A 100 days on since one of the deadliest European floods in decades has seen wrecked towns in Germany building their communities back up as they clean through the damage and toil.
The natural disaster left devastated areas with billions of euros worth of damages. Bad Münstereifel, a town in the district of Euskirchen, Germany was one of the worst affected.
Villages in the region were evacuated with 4,500 told to flee their homes after cracks started appearing in the dam holding back the nearby Steinbach reservoir. At the time engineers warned the dam was dangerously close to collapse after a huge amount of water was dumped into the reservoir as three months’ worth of rain fell on the region in just one week.
Photos showing the effects of clean-up efforts show the historic spa town gradually recover from the damage caused by the floods.
Overflowing water several feet deep and ruined roads and infrastructure appear to slowly be rehabilitating from one of the worst ecological disasters in a generation three months later.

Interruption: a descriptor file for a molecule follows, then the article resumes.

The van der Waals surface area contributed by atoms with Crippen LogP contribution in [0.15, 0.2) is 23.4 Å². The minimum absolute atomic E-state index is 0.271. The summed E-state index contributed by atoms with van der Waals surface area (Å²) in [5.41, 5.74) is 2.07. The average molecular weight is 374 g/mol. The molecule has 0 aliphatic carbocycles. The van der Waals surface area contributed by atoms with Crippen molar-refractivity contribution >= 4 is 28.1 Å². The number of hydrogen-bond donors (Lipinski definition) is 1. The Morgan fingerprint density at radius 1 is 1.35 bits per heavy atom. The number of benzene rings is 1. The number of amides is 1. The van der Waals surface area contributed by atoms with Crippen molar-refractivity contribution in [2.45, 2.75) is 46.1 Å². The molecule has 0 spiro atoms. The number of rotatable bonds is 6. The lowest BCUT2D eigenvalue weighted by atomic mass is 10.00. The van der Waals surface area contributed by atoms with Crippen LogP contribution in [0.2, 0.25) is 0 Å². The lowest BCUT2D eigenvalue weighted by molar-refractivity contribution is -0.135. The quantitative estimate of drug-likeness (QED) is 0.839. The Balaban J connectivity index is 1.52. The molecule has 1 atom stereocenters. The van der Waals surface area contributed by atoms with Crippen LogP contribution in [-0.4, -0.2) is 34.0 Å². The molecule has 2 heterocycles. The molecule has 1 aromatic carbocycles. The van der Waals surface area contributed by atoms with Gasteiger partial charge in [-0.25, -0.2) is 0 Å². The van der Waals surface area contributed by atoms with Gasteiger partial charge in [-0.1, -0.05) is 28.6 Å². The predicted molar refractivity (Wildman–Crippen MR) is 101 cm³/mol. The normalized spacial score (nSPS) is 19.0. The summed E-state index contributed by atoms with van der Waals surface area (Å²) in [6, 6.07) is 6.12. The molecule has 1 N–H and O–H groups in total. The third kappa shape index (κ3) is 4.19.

Deep water ran through the roads of the small town earlier this summer as houses and businesses dealt with water damage to the buildings. Three months on, work to recuperate the community still continues with slow and steady progress
Bad Münstereifel’s town centre, usually a popular area with tourists, was badly damaged this July. Clean-up efforts are seeing the collapsed infrastructure and water damage slowly transform it back to a beautiful, scenic canal-side spot
Villages in the region were evacuated with 4,500 told to flee their homes after cracks started appearing in the dam holding back the nearby Steinbach reservoir. Photos from today show the damaged roads being built back up from the flooding
Roads were ruined in the devastating floods this July and the natural disaster left devastated areas with billions of euros worth of damages. Pictures from Bad Münstereifel show seemingly promising progress that town is on its path to recovery